Volunteering: When Free is Priceless. By John Tuckey


Volunteering: When Free is Priceless.

Most photographers love what they do, some validation is always nice and, if we happen to be able to make a living too, it’s the best job in the world. But being part of even a small exhibition in a major gallery isn’t something most of us dare imagine – nice as it is to dream about. So I can’t describe how delighted I have been to see my work on the walls of Birmingham Museum & Art Gallery at the moment as part of the ‘West Midlands Fire Service Volunteer Photographers’ Exhibition’.

I was invited to volunteer with West Midlands after the team saw my work in the lead up to the ‘Vintage Photographer of the Year’ awards 2013. Now I’m on call several nights a week and part of the weekends too and whatever I’m asked to do, I know it won’t be dull. Whether it’s an emergency or a training exercise, publicity event or crisis-simulation, it’s always different and the documentary aspect of the work is fascinating and very satisfying – it’s the other end of the spectrum to my studio work, the event (crisis or exercise) won’t stop for good light, or a good angle.


I hope those of you who can will go and see the exhibition while it is up, for the rest of you here are some other images from a special-ops training exercise with the team responsible for dealing with post-impact in the event of explosions or building collapse. Structural damage and a volatile environment are a huge challenge in these situations and conditions were simulated by filling a small warehouse unit with debris, trashed cars and rubble, then killing the lights to recreate a ‘collapsed car park aftermath’. It was pitch black, for many this is a photographer’s worst possible set-up, fair to say. So the shots you see were lit only by a couple of lamps firefighters pulled in through crawl spaces, and their helmet lamps. Fortunately I found a great vantage point – without getting in the way – and set the M240 and cron 90mm to f/2, ISO 1600-3200 leaving the shutter to do its thing (around 1/45). In post it took a bit of noise reduction, but I have to admit I was pretty amazed at the results.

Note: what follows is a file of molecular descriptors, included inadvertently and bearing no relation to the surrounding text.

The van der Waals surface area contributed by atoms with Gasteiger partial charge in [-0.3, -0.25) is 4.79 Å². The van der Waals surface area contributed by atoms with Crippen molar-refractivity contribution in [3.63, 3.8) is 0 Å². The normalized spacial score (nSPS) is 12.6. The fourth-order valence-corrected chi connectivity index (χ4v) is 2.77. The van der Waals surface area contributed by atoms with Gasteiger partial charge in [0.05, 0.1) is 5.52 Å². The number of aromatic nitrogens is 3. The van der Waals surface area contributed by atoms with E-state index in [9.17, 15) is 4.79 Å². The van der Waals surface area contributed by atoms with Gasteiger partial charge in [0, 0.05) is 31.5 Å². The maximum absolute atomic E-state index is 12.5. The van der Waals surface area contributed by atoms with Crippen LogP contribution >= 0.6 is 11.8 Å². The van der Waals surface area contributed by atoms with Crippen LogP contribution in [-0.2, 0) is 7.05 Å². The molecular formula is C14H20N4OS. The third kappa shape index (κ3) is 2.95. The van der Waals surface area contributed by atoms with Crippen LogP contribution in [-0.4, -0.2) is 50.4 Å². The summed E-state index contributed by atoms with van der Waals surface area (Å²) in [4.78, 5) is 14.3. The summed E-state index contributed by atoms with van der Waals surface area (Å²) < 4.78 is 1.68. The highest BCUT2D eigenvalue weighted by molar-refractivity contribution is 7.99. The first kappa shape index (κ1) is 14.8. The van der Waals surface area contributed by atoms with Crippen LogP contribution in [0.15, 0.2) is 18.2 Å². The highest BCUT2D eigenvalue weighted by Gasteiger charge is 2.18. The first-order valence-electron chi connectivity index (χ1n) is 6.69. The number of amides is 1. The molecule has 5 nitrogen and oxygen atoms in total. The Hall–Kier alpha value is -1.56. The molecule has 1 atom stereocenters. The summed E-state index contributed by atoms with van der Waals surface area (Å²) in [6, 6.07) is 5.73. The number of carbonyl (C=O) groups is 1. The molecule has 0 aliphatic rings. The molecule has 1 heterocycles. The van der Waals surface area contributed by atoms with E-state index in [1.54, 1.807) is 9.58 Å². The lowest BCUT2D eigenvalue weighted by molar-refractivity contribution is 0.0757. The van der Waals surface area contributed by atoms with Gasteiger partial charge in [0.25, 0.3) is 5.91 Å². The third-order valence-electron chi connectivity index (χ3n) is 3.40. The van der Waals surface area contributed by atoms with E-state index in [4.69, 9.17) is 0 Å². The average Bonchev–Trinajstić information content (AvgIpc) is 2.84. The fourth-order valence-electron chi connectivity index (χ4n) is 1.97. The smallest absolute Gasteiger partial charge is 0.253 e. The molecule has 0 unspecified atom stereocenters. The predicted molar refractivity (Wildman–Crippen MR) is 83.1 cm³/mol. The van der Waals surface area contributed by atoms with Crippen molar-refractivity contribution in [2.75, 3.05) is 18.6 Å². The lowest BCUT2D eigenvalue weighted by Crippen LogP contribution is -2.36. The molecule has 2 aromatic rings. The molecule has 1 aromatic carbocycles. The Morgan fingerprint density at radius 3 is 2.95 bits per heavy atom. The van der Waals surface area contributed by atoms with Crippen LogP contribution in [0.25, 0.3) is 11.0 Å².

Volunteering isn’t a sure route to your first exhibition by any means, that’s just a happy coincidence or icing on the cake. The real satisfaction is the work and being usefully involved with a dedicated team who provide an invaluable service 24/7 in some of the most demanding and dangerous circumstances imaginable. It’s been a real eye-opener for me over the past few years. Would I recommend it? Definitely, without hesitation, it’s an incredible opportunity to expand your range and contribute to a worthwhile cause at the same time. And, as my experience shows, you never know where it will lead.

If you are in the west midlands of the UK, the WMFS is always on the lookout for more volunteers and you can contact them here: photographic@wmfs.net If the link in the article didnt make it online here’s the link again: http://www.birminghammuseums.org.uk/bmag/whats-on/west-midlands-fire-service-volunteer-photographers-exhibition

If you live elsewhere, I’m sure your local charities and public services all have an equivalent – who knows what your next shoot may be?
Best regards,

John Tuckey




  1. Fantastic work – love the colours and tones. A worthy and interesting subject too, i may have to contact the local fire station now 🙂 Thanks for sharing.

  2. Hello John,

    awesome images of true heros. These volunteers cant get enough praise for what they do and i really appreciate both, their work and your images that show it. Thank you and congrats for being part of that job and being part of the exhibition is indeed a honor.


  3. Hey John,

    It will be difficult, for me, to see this exhibition, because I live far from Birmingham, but I’d like to ! The topic is noble and spectacular ; your pictures are great !

    Isn’t it hard to act, in such situations, with a Leica M ? One of the best cameras i know, but, probably not the fastest (even if I know that some people can do pretty fast with it).

    Whatever, thanks a lot for this post and these gorgeous pics.

    See you


    • HI Oliver. I zone focus before even bringing it upto the eye, then you only have a minor adjustment to make for the shot… yes it is hard though. But then many AF DSLR’s will struggle to accurately autofocus in such dark conditions too.

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